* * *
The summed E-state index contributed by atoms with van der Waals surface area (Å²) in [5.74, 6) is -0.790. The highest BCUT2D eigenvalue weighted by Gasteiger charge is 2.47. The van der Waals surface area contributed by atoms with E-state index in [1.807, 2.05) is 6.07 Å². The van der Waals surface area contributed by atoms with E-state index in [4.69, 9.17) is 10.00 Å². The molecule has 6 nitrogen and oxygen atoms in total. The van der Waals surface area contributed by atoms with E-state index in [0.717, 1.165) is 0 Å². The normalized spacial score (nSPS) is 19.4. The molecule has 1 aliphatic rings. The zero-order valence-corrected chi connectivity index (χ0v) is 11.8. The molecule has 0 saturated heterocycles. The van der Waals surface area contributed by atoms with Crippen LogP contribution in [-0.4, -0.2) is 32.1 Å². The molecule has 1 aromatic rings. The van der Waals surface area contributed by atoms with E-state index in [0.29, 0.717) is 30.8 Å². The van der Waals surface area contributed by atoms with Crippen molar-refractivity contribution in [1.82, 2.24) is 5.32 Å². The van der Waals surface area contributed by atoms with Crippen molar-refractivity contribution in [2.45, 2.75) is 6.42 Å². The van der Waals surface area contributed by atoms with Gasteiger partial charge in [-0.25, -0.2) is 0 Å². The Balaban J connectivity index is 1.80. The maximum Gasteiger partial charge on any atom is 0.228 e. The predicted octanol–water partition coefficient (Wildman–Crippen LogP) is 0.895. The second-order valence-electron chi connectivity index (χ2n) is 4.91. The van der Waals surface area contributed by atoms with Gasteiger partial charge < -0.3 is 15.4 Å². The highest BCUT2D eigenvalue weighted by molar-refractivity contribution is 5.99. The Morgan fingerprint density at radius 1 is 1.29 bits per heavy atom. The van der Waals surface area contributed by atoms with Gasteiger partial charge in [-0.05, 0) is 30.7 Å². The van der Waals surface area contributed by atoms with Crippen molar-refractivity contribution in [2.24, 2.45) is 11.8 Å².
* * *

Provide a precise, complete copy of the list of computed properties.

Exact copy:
The summed E-state index contributed by atoms with van der Waals surface area (Å²) in [5.74, 6) is -0.790. The highest BCUT2D eigenvalue weighted by Gasteiger charge is 2.47. The van der Waals surface area contributed by atoms with E-state index in [1.807, 2.05) is 6.07 Å². The van der Waals surface area contributed by atoms with E-state index in [4.69, 9.17) is 10.00 Å². The molecule has 6 nitrogen and oxygen atoms in total. The van der Waals surface area contributed by atoms with E-state index in [0.717, 1.165) is 0 Å². The normalized spacial score (nSPS) is 19.4. The molecule has 1 aliphatic rings. The zero-order valence-corrected chi connectivity index (χ0v) is 11.8. The molecule has 0 saturated heterocycles. The van der Waals surface area contributed by atoms with Crippen LogP contribution in [-0.4, -0.2) is 32.1 Å². The molecule has 1 aromatic rings. The van der Waals surface area contributed by atoms with E-state index in [0.29, 0.717) is 30.8 Å². The van der Waals surface area contributed by atoms with Crippen molar-refractivity contribution in [1.82, 2.24) is 5.32 Å². The van der Waals surface area contributed by atoms with Crippen molar-refractivity contribution in [2.45, 2.75) is 6.42 Å². The van der Waals surface area contributed by atoms with Gasteiger partial charge in [-0.25, -0.2) is 0 Å². The Balaban J connectivity index is 1.80. The maximum Gasteiger partial charge on any atom is 0.228 e. The predicted octanol–water partition coefficient (Wildman–Crippen LogP) is 0.895. The second-order valence-electron chi connectivity index (χ2n) is 4.91. The van der Waals surface area contributed by atoms with Gasteiger partial charge < -0.3 is 15.4 Å². The highest BCUT2D eigenvalue weighted by molar-refractivity contribution is 5.99. The Morgan fingerprint density at radius 1 is 1.29 bits per heavy atom. The van der Waals surface area contributed by atoms with Gasteiger partial charge in [-0.05, 0) is 30.7 Å². The van der Waals surface area contributed by atoms with Crippen molar-refractivity contribution in [2.24, 2.45) is 11.8 Å².